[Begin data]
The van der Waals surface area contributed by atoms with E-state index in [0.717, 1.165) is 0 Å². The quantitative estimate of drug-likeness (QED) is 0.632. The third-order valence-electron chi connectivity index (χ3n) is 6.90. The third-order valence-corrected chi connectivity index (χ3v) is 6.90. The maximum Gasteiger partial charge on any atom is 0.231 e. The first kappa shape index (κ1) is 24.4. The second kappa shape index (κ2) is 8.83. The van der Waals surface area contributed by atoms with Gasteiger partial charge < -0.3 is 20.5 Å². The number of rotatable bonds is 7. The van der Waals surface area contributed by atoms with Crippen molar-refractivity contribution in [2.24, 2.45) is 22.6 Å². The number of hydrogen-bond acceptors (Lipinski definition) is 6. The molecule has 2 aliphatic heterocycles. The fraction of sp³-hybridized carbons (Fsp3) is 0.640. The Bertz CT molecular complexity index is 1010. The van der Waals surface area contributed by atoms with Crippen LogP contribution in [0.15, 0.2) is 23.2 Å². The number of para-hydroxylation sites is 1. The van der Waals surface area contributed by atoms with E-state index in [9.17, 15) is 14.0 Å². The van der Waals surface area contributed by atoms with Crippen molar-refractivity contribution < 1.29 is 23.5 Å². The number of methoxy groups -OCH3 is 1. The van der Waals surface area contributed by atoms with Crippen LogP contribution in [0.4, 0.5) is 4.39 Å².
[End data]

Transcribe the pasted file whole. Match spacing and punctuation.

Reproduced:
The van der Waals surface area contributed by atoms with E-state index in [0.717, 1.165) is 0 Å². The quantitative estimate of drug-likeness (QED) is 0.632. The third-order valence-electron chi connectivity index (χ3n) is 6.90. The third-order valence-corrected chi connectivity index (χ3v) is 6.90. The maximum Gasteiger partial charge on any atom is 0.231 e. The first kappa shape index (κ1) is 24.4. The second kappa shape index (κ2) is 8.83. The van der Waals surface area contributed by atoms with Gasteiger partial charge < -0.3 is 20.5 Å². The number of rotatable bonds is 7. The van der Waals surface area contributed by atoms with Crippen molar-refractivity contribution in [2.24, 2.45) is 22.6 Å². The number of hydrogen-bond acceptors (Lipinski definition) is 6. The molecule has 2 aliphatic heterocycles. The fraction of sp³-hybridized carbons (Fsp3) is 0.640. The Bertz CT molecular complexity index is 1010. The van der Waals surface area contributed by atoms with Crippen LogP contribution in [0.15, 0.2) is 23.2 Å². The number of para-hydroxylation sites is 1. The van der Waals surface area contributed by atoms with E-state index in [9.17, 15) is 14.0 Å². The van der Waals surface area contributed by atoms with Crippen molar-refractivity contribution < 1.29 is 23.5 Å². The number of methoxy groups -OCH3 is 1. The van der Waals surface area contributed by atoms with Crippen LogP contribution in [0.4, 0.5) is 4.39 Å².